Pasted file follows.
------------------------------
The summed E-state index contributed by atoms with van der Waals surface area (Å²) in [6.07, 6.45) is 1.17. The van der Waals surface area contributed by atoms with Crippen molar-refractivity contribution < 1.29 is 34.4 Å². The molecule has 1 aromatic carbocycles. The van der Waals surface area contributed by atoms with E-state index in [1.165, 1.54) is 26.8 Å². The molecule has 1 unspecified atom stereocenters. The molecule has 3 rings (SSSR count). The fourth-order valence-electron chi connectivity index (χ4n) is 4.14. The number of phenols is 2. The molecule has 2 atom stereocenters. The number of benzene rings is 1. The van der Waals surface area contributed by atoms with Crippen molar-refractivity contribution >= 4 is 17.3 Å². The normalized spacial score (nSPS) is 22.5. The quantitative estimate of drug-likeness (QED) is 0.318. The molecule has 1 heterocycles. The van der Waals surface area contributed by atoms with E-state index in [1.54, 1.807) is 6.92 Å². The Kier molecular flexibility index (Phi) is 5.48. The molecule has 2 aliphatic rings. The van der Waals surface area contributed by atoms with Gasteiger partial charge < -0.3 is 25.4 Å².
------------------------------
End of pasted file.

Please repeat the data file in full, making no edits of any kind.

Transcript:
The summed E-state index contributed by atoms with van der Waals surface area (Å²) in [6.07, 6.45) is 1.17. The van der Waals surface area contributed by atoms with Crippen molar-refractivity contribution < 1.29 is 34.4 Å². The molecule has 1 aromatic carbocycles. The van der Waals surface area contributed by atoms with E-state index in [1.165, 1.54) is 26.8 Å². The molecule has 1 unspecified atom stereocenters. The molecule has 3 rings (SSSR count). The fourth-order valence-electron chi connectivity index (χ4n) is 4.14. The number of phenols is 2. The molecule has 2 atom stereocenters. The number of benzene rings is 1. The van der Waals surface area contributed by atoms with Crippen molar-refractivity contribution >= 4 is 17.3 Å². The normalized spacial score (nSPS) is 22.5. The quantitative estimate of drug-likeness (QED) is 0.318. The molecule has 1 heterocycles. The van der Waals surface area contributed by atoms with E-state index in [1.54, 1.807) is 6.92 Å². The Kier molecular flexibility index (Phi) is 5.48. The molecule has 2 aliphatic rings. The van der Waals surface area contributed by atoms with Gasteiger partial charge < -0.3 is 25.4 Å².